(Warning: This review contains mild spoilers.)
When The Sopranos went off the air in 2007, many of the show's fans were hopeful that the ambiguous ending would provide an opening for a reunion of some sort down the road. Those hopes seemed to vanish when powerhouse star James Gandolfini died in 2013. How could you possibly revisit this world without Tony Soprano himself? Creator David Chase appeared prepared to walk away from this story for good. However, he eventually decided to revisit it with the prequel, The Many Saints of Newark, which is now in theaters and also streaming on HBO Max until October 31. The result is a mixed bag. It's fun to see the early days of the beloved characters, but the movie doesn't quite click as well as it could.
Set in New Jersey in the late 1960's, the lead character in The Many Saints of Newark is actually Dickie Moltisanti, played by Alessandro Nivola. Dickie, who was always referred to in the show as "Tony's uncle by marriage," was already dead when the series began, so now viewers get the chance to learn more about Christopher Moltisanti's father. He has a complicated life - attracted to his father's new wife, trying to be a good role model for a young Tony Soprano, and dealing with a rebellion from former associate Harold McBrayer (played by Leslie Odom Jr.) Fans know his fate from the beginning, but there's plenty to learn about how he ended there. Watching his relationship with Tony makes Tony's eventual killing of Christopher all the more tragic.
Of course, one of the major treats of the movie is seeing younger versions of the characters we know so well. The supporting cast is generally strong across the board, but these folks are the major highlights:
- Vera Farmiga as Livia Soprano. Farmigia's version of Tony's mother is just as tortured as Nancy Marchand's portrayal. She's a miserable woman who disparages everyone around her (a common trait in the Soprano family.) There's a crack in the armor for 30 seconds, where you see how things could have been different, but it's gone almost as soon as it appears. Farmiga's makeup also makes her look like a spitting image of Edie Falco, who played Carmela Soprano on the show, and that doesn't feel like a coincidence.
- Corey Stoll as Junior Soprano. Stoll nails Junior's mannerisms perfectly and makes it seem like the guy was already 90 years old in 1967.
- Jon Bernthal as Johnny Soprano. This version of Tony's dad doesn't seem quite as warm as how he was portrayed on TV, but that speaks to Tony's rose-colored view of his father for most of his time in therapy.
- Ray Liotta plays two different characters, but it makes sense in the context of the story. It's not that either character is particularly engrossing, but it's a kick to see Liotta back in another mob story.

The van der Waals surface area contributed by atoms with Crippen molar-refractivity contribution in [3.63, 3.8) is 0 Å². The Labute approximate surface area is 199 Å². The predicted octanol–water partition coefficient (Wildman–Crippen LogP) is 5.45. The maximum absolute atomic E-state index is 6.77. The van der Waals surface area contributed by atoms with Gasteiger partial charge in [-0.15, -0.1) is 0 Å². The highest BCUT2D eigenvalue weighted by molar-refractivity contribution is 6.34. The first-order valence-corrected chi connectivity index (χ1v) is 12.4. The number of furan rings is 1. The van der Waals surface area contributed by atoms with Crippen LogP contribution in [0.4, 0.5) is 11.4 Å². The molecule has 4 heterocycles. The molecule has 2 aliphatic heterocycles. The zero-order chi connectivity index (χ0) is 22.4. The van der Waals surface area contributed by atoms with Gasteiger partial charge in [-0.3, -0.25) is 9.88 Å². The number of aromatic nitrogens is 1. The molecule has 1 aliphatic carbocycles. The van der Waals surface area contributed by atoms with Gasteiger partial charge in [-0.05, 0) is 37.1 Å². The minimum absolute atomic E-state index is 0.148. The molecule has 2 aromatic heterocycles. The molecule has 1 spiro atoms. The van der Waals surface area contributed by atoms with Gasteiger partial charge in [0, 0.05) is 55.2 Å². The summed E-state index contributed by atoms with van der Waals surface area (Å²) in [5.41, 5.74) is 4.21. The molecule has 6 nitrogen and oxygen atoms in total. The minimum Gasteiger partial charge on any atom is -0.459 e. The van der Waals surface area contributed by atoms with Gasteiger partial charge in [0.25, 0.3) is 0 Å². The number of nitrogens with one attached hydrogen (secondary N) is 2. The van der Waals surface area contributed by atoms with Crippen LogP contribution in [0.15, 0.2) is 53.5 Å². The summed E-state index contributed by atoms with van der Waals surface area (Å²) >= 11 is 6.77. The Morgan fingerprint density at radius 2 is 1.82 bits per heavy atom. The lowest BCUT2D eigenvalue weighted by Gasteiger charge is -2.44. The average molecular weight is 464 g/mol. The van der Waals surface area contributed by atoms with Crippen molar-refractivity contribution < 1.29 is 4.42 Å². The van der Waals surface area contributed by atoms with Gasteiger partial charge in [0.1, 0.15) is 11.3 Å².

Then we have Michael Gandolfini.
This was the biggest question we had about the movie: Would Michael, who has a thin acting resume so far, be able to hold his own stepping into his actual father's shoes as the iconic Tony Soprano? Turns out - he nails it. Watching him as a young Tony is a haunting experience. Of course he looks like his dad, but he also has Tony down pat. We see the temper, as well as the little kid in the big body who wants to be better. Hats off to Michael for delivering the goods and then some. Keep an eye on him in the future.
The biggest problem with The Many Saints of Newark is that it's really three different stories in one movie. There's Dickie Moltisanti's arc, his relationship with Tony, and the issue of racial conflicts during that time period. All of them are interesting, but none of them get enough time to fully develop, and they all feel unresolved by the end. It might have been better for this to have been a mini-series on HBO, so they could all be fleshed out more.
It's hard to judge the movie strictly in a vacuum. There are scenes and sequences that invoke The Godfather and Goodfellas, as well as the entire thing being a supplement for the TV show. It also probably works a hair better on the big screen, rather than watching it on HBO Max (which is how we viewed it.) However, in the end, The Many Saints of Newark is still an entertaining trip back in time, even if it doesn't fit together as well as it could. Fans won't be disappointed, as long as they know going into it that Tony is not the focal point.
Tony Soprano and Dickie Moultisanti "back in the day." (pic via imdb.com)
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